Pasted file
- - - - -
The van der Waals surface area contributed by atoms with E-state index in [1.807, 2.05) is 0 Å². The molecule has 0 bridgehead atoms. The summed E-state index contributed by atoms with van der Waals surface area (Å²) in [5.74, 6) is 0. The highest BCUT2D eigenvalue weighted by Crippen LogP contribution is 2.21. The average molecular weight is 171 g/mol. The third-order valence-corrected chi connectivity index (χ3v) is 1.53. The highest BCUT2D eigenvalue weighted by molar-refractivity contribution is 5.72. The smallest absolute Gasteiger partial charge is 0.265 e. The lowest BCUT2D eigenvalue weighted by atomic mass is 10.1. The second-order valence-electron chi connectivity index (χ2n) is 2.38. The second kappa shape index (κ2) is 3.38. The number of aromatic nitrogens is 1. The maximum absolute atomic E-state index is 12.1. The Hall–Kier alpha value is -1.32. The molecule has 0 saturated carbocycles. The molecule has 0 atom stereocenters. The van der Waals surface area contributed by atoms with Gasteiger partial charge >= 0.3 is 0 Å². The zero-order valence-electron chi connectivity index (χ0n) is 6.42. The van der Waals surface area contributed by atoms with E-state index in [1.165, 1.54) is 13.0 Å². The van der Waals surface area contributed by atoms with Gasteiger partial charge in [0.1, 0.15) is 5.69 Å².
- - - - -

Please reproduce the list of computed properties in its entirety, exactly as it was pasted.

The van der Waals surface area contributed by atoms with E-state index in [1.807, 2.05) is 0 Å². The molecule has 0 bridgehead atoms. The summed E-state index contributed by atoms with van der Waals surface area (Å²) in [5.74, 6) is 0. The highest BCUT2D eigenvalue weighted by Crippen LogP contribution is 2.21. The average molecular weight is 171 g/mol. The third-order valence-corrected chi connectivity index (χ3v) is 1.53. The highest BCUT2D eigenvalue weighted by molar-refractivity contribution is 5.72. The smallest absolute Gasteiger partial charge is 0.265 e. The lowest BCUT2D eigenvalue weighted by atomic mass is 10.1. The second-order valence-electron chi connectivity index (χ2n) is 2.38. The second kappa shape index (κ2) is 3.38. The number of aromatic nitrogens is 1. The maximum absolute atomic E-state index is 12.1. The Hall–Kier alpha value is -1.32. The molecule has 0 saturated carbocycles. The molecule has 0 atom stereocenters. The van der Waals surface area contributed by atoms with Gasteiger partial charge >= 0.3 is 0 Å². The zero-order valence-electron chi connectivity index (χ0n) is 6.42. The van der Waals surface area contributed by atoms with E-state index in [1.165, 1.54) is 13.0 Å². The van der Waals surface area contributed by atoms with Gasteiger partial charge in [0.1, 0.15) is 5.69 Å².